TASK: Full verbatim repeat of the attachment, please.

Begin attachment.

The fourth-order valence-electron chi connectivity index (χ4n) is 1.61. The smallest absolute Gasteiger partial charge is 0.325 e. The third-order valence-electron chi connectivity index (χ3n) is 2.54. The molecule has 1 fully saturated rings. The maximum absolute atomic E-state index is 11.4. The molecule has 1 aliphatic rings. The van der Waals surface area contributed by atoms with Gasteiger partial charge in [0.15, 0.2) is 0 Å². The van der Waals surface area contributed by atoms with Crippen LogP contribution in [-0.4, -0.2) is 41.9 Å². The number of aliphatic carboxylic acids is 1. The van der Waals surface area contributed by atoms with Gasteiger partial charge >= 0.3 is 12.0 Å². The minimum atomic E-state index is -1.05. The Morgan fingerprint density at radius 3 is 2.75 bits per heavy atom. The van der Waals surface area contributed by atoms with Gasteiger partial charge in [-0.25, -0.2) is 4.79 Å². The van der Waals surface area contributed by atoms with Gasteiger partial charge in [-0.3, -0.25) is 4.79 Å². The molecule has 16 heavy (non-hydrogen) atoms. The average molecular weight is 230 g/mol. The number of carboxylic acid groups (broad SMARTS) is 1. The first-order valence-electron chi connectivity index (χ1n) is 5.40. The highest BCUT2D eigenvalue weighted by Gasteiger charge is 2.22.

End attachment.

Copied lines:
The fourth-order valence-electron chi connectivity index (χ4n) is 1.61. The smallest absolute Gasteiger partial charge is 0.325 e. The third-order valence-electron chi connectivity index (χ3n) is 2.54. The molecule has 1 fully saturated rings. The maximum absolute atomic E-state index is 11.4. The molecule has 1 aliphatic rings. The van der Waals surface area contributed by atoms with Gasteiger partial charge in [0.15, 0.2) is 0 Å². The van der Waals surface area contributed by atoms with Crippen LogP contribution in [-0.4, -0.2) is 41.9 Å². The number of aliphatic carboxylic acids is 1. The van der Waals surface area contributed by atoms with Gasteiger partial charge >= 0.3 is 12.0 Å². The minimum atomic E-state index is -1.05. The Morgan fingerprint density at radius 3 is 2.75 bits per heavy atom. The van der Waals surface area contributed by atoms with Gasteiger partial charge in [-0.25, -0.2) is 4.79 Å². The van der Waals surface area contributed by atoms with Gasteiger partial charge in [-0.3, -0.25) is 4.79 Å². The molecule has 16 heavy (non-hydrogen) atoms. The average molecular weight is 230 g/mol. The number of carboxylic acid groups (broad SMARTS) is 1. The first-order valence-electron chi connectivity index (χ1n) is 5.40. The highest BCUT2D eigenvalue weighted by Gasteiger charge is 2.22.